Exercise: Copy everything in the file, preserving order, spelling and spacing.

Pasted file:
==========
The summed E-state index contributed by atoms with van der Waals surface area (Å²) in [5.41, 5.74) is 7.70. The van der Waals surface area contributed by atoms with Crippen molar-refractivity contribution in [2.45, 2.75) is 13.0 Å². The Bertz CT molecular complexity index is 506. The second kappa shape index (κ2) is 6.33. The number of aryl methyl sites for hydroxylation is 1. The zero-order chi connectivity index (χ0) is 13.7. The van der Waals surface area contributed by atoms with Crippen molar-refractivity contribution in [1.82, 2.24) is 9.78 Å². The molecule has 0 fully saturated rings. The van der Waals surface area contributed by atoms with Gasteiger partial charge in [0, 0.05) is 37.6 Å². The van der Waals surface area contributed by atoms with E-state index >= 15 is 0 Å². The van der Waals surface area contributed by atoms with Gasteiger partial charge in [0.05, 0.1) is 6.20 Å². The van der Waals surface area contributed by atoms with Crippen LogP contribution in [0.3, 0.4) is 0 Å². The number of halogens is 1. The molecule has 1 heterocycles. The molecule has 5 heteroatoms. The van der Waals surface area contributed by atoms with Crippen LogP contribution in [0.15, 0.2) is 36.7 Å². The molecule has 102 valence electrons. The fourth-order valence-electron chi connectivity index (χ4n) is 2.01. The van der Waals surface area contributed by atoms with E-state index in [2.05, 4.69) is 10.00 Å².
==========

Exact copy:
The summed E-state index contributed by atoms with van der Waals surface area (Å²) in [5.41, 5.74) is 7.70. The van der Waals surface area contributed by atoms with Crippen molar-refractivity contribution in [2.45, 2.75) is 13.0 Å². The Bertz CT molecular complexity index is 506. The second kappa shape index (κ2) is 6.33. The number of aryl methyl sites for hydroxylation is 1. The zero-order chi connectivity index (χ0) is 13.7. The van der Waals surface area contributed by atoms with Crippen molar-refractivity contribution in [1.82, 2.24) is 9.78 Å². The molecule has 0 fully saturated rings. The van der Waals surface area contributed by atoms with Gasteiger partial charge in [0, 0.05) is 37.6 Å². The van der Waals surface area contributed by atoms with E-state index >= 15 is 0 Å². The van der Waals surface area contributed by atoms with Gasteiger partial charge in [0.05, 0.1) is 6.20 Å². The van der Waals surface area contributed by atoms with Crippen LogP contribution in [0.3, 0.4) is 0 Å². The number of halogens is 1. The molecule has 1 heterocycles. The molecule has 5 heteroatoms. The van der Waals surface area contributed by atoms with Crippen LogP contribution in [0.15, 0.2) is 36.7 Å². The molecule has 102 valence electrons. The fourth-order valence-electron chi connectivity index (χ4n) is 2.01. The van der Waals surface area contributed by atoms with E-state index in [2.05, 4.69) is 10.00 Å².